Lunar New Year's Eve

0 CommentsPrint E-mail, January 7, 2009
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Lunar New Year's Eve, the last day of the old year, is one of China's most important traditional holidays. Homes are spotless inside and out, doors and windows are decorated with brand new Spring Festival couplets, New Year's pictures, hangings, and images of the Door God, and everyone dresses up in new holiday clothes that are decorated with lucky patterns and auspicious colors.

Legend has it that long ago during the age of great floods, there was a vicious monster named Nian, which means "year." Whenever the thirtieth day of the last lunar month arrived, this monster would rise up out of the sea, killing people and wrecking havoc in their fields and gardens. The people would bar their doors before dark and sit up all night, coming out the next day to greet their neighbors and congratulate them on surviving.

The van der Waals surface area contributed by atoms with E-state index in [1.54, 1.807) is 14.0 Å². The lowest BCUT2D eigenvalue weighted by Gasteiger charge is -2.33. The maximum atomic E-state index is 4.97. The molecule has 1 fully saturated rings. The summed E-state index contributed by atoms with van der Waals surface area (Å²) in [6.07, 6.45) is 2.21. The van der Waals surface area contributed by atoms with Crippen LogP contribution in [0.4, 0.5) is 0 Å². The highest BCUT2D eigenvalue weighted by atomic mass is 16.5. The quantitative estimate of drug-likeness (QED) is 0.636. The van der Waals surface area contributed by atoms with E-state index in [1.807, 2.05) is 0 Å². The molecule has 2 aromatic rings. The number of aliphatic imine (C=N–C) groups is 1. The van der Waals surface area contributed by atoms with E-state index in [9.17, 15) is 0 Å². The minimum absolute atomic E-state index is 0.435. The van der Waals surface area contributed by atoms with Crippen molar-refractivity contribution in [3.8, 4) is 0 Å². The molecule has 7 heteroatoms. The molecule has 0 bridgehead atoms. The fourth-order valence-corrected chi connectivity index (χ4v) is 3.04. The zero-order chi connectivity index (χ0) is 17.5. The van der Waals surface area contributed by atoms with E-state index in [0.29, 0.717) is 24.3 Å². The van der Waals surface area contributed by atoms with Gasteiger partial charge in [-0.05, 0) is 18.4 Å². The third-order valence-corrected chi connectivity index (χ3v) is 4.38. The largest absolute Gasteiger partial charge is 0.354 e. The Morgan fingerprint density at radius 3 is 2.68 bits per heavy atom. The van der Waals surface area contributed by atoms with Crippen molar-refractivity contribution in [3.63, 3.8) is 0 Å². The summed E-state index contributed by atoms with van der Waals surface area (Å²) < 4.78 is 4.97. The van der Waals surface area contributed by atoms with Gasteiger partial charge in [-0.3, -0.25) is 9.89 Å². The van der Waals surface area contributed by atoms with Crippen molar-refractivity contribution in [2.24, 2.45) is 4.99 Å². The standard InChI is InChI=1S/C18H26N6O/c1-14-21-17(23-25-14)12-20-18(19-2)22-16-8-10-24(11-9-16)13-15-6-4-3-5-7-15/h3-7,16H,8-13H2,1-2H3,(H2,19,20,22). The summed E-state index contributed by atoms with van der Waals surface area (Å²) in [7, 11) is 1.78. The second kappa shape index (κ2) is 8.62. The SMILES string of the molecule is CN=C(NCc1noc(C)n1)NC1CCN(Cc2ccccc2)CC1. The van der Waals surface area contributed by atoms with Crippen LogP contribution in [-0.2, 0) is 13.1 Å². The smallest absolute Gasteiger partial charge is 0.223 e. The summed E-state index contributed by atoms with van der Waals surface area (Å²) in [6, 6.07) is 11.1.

Once on the last night of the last month, Nian suddenly burst into a small village, devouring almost all the people who lived there. Only two families emerged unscathed. The first, a newlywed couple, avoided harm because their celebratory red wedding clothes resembled fire to the monster, so it did not dare to approach them. The other family was unharmed because their children were playing outside setting off noisy firecrackers, which scared the monster away. Ever since, people have worn red clothes, set off firecrackers, and put up red decorations on New Year's Eve to keep the vicious monster Nian away. Later, according to the legend, the Emperor Star deity struck Nian down with a flaming orb and bound him to a stone column. Only then was there peace in the world. Now, people stay up all night and burn incense on New Year's Eve, entreating the Emperor Star to descend to earth and protect them.

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